United States District Court, N.D. California
ROBERT J. ALEXANDER, Plaintiff,
TARGET INCORPORATED, et al., Defendants.
ORDER OF DISMISSAL WITH LEAVE TO AMEND
PHYLLIS J. HAMILTON UNITED STATES DISTRICT JUDGE.
a detainee, proceeds with a pro se civil rights complaint
under 42 U.S.C. § 1983. He has been granted leave to
proceed in forma pauperis.
courts must engage in a preliminary screening of cases in
which prisoners seek redress from a governmental entity or
officer or employee of a governmental entity. 28 U.S.C.
§ 1915A(a). In its review the court must identify any
cognizable claims, and dismiss any claims which are
frivolous, malicious, fail to state a claim upon which relief
may be granted, or seek monetary relief from a defendant who
is immune from such relief. Id. at 1915A(b)(1), (2).
Pro se pleadings must be liberally construed. Balistreri
v. Pacifica Police Dep't, 901 F.2d 696, 699 (9th
Rule of Civil Procedure 8(a)(2) requires only "a short
and plain statement of the claim showing that the pleader is
entitled to relief." "Specific facts are not
necessary; the statement need only '"give the
defendant fair notice of what the . . . . claim is and the
grounds upon which it rests."'" Erickson v.
Pardus, 551 U.S. 89, 93 (2007) (citations omitted).
Although in order to state a claim a complaint “does
not need detailed factual allegations, . . . a
plaintiff's obligation to provide the 'grounds'
of his 'entitle[ment] to relief' requires more than
labels and conclusions, and a formulaic recitation of the
elements of a cause of action will not do. . . . Factual
allegations must be enough to raise a right to relief above
the speculative level." Bell Atlantic Corp. v.
Twombly, 550 U.S. 544, 555 (2007) (citations omitted). A
complaint must proffer "enough facts to state a claim to
relief that is plausible on its face." Id. at
570. The United States Supreme Court has recently explained
the “plausible on its face” standard of
Twombly: “While legal conclusions can provide
the framework of a complaint, they must be supported by
factual allegations. When there are well-pleaded factual
allegations, a court should assume their veracity and then
determine whether they plausibly give rise to an entitlement
to relief.” Ashcroft v. Iqbal, 556 U.S. 662,
state a claim under 42 U.S.C. § 1983, a plaintiff must
allege two essential elements: (1) that a right secured by
the Constitution or laws of the United States was violated,
and (2) that the alleged deprivation was committed by a
person acting under the color of state law. West v.
Atkins, 487 U.S. 42, 48 (1988).
alleges that his rights were violated when he was detained at
a Target retail store.
private individual does not act under color of state law, an
essential element of a § 1983 action. See Gomez v.
Toledo, 446 U.S. 635, 640 (1980). Purely private
conduct, no matter how wrongful, is not covered under §
1983. See Ouzts v. Maryland Nat'l Ins. Co., 505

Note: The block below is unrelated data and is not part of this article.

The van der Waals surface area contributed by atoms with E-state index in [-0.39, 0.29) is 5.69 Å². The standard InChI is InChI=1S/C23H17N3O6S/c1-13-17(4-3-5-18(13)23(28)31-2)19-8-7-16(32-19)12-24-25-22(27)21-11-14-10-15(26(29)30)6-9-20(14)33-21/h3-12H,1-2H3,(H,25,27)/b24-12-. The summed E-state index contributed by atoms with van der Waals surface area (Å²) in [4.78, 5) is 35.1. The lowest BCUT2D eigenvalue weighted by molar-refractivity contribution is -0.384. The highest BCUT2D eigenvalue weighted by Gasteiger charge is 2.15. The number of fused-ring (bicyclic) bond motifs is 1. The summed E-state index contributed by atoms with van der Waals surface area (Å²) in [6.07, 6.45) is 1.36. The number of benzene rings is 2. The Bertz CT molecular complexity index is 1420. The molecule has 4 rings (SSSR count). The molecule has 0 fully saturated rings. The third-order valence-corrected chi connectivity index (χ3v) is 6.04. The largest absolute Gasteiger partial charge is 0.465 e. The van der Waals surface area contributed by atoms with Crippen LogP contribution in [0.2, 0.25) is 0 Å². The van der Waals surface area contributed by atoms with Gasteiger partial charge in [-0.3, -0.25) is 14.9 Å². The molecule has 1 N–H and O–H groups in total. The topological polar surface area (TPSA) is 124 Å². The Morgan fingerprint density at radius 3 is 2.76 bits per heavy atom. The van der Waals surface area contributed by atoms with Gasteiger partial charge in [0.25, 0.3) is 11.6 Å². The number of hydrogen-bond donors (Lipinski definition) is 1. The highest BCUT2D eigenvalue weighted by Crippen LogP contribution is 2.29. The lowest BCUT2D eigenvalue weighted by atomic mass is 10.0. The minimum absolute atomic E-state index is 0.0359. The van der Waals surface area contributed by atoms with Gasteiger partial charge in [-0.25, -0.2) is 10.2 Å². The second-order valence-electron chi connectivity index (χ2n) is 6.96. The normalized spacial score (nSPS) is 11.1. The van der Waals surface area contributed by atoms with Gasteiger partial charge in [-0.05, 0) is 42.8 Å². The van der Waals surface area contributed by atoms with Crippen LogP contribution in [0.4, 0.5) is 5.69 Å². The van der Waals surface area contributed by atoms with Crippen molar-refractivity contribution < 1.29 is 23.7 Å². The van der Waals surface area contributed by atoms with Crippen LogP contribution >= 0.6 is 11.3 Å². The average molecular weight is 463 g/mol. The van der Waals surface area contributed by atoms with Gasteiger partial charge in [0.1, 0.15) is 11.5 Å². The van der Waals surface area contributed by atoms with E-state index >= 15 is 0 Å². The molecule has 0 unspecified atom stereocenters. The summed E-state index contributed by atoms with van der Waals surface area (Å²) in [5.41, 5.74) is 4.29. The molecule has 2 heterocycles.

F.2d 547, 550 (9th Cir. 1974). Simply put: There is no right
to be free from the infliction of constitutional deprivations
by private individuals. See Van Ort v. Estate of
Stanewich, 92 F.3d 831, 835 (9th Cir. 1996).
taken by private individuals or organizations may be under
color of state law “if, though only if, there is such a
close nexus between the State and the challenged action that
seemingly private behavior may be fairly treated as that of
the State itself. What is fairly attributable is a matter of
normative judgment, and the criteria lack rigid simplicity. .
. . [N]o one fact can function as a necessary condition
across the board for finding state action; nor is any set of
circumstances absolutely sufficient, for there may be some
countervailing reason against attributing activity to the
government.” Brentwood Academy v. Tennessee
Secondary Sch. Athletic Ass'n, 531 U.S. 288, 295-96
(2001) (internal quotation marks omitted). “Even facts
that suffice to show public action (or, standing alone, would
require such a finding) may be outweighed in the name of some
value at odds with finding public accountability in the
circumstances.” See id. at 303.
alleges that loss prevention staff at a Target retail store
tackled him and then detained him without reading him is
Miranda rights, they handcuffed him, denied him an
attorney and access to his medication and a restroom. As
currently plead, plaintiff fails to state a claim pursuant to
42 U.S.C. § 1983. The defendants were not state actors,
rather they were employees at a retail store and plaintiff
has not shown they were acting under color of state law.
While plaintiff could seek relief in state court, he has not
set forth a claim for relief in this court. Plaintiff has
also named the police department as a defendant but there are
no allegations against any individual officer. The complaint is
dismissed with leave to amend to provide more information and
state a federal claim.
complaint is DISMISSED with leave to amend
in accordance with the standards set forth above. The amended
complaint must be filed no later than January 6,
2020 and must include the caption and civil case
number used in this order and the words AMENDED COMPLAINT on
the first page. Because an amended complaint completely
replaces the original complaint, plaintiff must include in it
all the claims he wishes to present. See Ferdik v.
Bonzelet, 963 F.2d 1258, 1262 (9th Cir. 1992). He may